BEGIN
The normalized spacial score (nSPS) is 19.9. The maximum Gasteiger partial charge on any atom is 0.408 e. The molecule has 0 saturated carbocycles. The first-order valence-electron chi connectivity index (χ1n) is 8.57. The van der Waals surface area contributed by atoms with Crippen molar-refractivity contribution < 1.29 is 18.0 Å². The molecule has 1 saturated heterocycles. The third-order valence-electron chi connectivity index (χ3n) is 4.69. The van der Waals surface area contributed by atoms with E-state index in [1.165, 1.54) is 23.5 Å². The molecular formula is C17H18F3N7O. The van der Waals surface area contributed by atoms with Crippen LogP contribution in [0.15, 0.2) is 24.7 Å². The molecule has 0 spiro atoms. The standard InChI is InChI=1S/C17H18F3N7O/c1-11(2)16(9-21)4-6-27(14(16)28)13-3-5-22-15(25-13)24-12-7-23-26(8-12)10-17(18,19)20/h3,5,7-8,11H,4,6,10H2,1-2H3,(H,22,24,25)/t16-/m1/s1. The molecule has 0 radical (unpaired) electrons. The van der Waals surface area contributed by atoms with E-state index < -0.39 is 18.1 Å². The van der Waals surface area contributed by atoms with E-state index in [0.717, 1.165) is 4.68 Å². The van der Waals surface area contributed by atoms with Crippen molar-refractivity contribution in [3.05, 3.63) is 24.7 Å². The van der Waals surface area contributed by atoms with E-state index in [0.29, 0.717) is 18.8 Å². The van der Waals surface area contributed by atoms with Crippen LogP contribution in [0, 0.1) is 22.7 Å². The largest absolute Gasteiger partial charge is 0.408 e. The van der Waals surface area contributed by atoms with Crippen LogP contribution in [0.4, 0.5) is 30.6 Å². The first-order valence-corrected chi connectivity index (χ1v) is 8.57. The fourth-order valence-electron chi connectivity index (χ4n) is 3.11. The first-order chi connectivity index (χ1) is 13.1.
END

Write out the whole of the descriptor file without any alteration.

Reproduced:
The normalized spacial score (nSPS) is 19.9. The maximum Gasteiger partial charge on any atom is 0.408 e. The molecule has 0 saturated carbocycles. The first-order valence-electron chi connectivity index (χ1n) is 8.57. The van der Waals surface area contributed by atoms with Crippen molar-refractivity contribution < 1.29 is 18.0 Å². The molecule has 1 saturated heterocycles. The third-order valence-electron chi connectivity index (χ3n) is 4.69. The van der Waals surface area contributed by atoms with E-state index in [1.165, 1.54) is 23.5 Å². The molecular formula is C17H18F3N7O. The van der Waals surface area contributed by atoms with Crippen LogP contribution in [0.15, 0.2) is 24.7 Å². The molecule has 0 spiro atoms. The standard InChI is InChI=1S/C17H18F3N7O/c1-11(2)16(9-21)4-6-27(14(16)28)13-3-5-22-15(25-13)24-12-7-23-26(8-12)10-17(18,19)20/h3,5,7-8,11H,4,6,10H2,1-2H3,(H,22,24,25)/t16-/m1/s1. The molecule has 0 radical (unpaired) electrons. The van der Waals surface area contributed by atoms with E-state index < -0.39 is 18.1 Å². The van der Waals surface area contributed by atoms with E-state index in [0.717, 1.165) is 4.68 Å². The van der Waals surface area contributed by atoms with Crippen molar-refractivity contribution in [3.05, 3.63) is 24.7 Å². The van der Waals surface area contributed by atoms with E-state index in [0.29, 0.717) is 18.8 Å². The van der Waals surface area contributed by atoms with Crippen LogP contribution in [0, 0.1) is 22.7 Å². The largest absolute Gasteiger partial charge is 0.408 e. The van der Waals surface area contributed by atoms with Crippen LogP contribution in [0.4, 0.5) is 30.6 Å². The first-order valence-corrected chi connectivity index (χ1v) is 8.57. The fourth-order valence-electron chi connectivity index (χ4n) is 3.11. The first-order chi connectivity index (χ1) is 13.1.